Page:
"India's linguistic diversity surprises many Westerners, but there are nearly thirty languages in India with at least a million native speakers. There are more native speakers of Tamil on our planet than of Italian. Likewise, more people speak Punjabi than German, Marathi than French, and Bengali than Russian. There are more Telugu speakers than Czech, Dutch, Danish, Finnish, Greek, Slovak, and Swedish speakers combined."
- Bob Harris, English music presenter former host of the BBC2 music programme The Old Grey Whistle Test, and co-founder of the magazine Time Out.
The Origin and History of Tamil
Similarly to Tengulu and Kannada, Tamil evolved from the Proto-Dravidian language, a dialect that was spoken about 5000 years ago. Each of the Dravidian languages evolved differently according to regional particularities and influences.
Tamil (along with Kannada) belongs to the South Dravidian sub-group. The oldest inscriptions featuring Tamil were written in the Brahmic script and archaeologist estimated that they date from 500BCE.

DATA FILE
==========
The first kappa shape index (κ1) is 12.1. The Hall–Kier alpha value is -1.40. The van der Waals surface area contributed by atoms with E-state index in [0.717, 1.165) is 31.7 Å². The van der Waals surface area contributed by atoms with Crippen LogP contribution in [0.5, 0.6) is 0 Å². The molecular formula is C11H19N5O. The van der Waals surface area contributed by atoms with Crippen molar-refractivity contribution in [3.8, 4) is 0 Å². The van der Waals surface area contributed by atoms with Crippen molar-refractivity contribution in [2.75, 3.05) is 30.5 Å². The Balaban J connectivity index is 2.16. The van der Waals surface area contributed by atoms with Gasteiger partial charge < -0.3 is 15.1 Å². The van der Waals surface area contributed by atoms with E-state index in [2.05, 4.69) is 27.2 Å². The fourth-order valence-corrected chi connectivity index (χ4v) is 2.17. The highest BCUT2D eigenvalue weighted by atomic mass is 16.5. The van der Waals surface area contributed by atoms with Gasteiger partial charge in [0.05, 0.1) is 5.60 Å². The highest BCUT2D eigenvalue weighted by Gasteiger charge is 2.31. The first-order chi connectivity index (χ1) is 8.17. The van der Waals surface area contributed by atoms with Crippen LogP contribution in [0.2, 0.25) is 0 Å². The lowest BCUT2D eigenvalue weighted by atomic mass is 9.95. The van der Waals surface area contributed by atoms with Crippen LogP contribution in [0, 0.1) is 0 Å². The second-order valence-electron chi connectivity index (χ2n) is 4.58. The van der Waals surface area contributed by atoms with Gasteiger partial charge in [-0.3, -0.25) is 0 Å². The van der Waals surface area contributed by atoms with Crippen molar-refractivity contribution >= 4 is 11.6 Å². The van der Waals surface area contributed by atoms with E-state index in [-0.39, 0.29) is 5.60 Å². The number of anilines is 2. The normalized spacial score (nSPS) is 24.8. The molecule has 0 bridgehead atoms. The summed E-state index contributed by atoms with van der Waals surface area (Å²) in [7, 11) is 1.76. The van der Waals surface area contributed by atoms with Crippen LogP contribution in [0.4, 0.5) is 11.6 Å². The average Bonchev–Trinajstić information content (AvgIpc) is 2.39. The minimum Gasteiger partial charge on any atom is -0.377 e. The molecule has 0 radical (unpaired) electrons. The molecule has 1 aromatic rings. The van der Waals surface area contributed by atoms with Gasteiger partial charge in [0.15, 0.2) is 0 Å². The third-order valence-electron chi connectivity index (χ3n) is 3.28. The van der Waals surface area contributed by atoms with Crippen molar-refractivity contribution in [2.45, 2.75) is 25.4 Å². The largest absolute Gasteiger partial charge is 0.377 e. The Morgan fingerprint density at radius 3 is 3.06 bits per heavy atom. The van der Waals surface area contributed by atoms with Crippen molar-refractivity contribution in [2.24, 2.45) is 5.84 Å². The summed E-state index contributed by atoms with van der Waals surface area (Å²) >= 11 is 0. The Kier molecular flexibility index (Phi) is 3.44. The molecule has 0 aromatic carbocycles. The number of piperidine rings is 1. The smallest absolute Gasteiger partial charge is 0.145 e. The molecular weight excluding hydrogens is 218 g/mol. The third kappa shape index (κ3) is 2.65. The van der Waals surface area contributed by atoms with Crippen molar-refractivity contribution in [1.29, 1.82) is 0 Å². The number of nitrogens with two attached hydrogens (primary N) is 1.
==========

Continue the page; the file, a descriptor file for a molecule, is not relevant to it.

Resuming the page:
A collection of ancient Tamil literature survived the trial of times and the earliest texts composing it were estimated to be from the 3rd century BCE. This collection, known as the Sangman literature, includes more than 2,800 poems written by a collective of nearly 500 poets over the span of approximately 600 years.
This record makes Modern Tamil one of the rare languages in the world to exhibit a continuous and recognisable link with its classical, historic version.
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The base of the grammar of Modern written Tamil was essentially codified during the period of Middle Tamil (8th to 19th century). One important work on Tamil grammar was written by a Jain ascetic around the 13th century. His work contained five different volume each dedicated to a different aspect of the Tamil language: written language, spoken language, semantics, poetic language and rhetorical.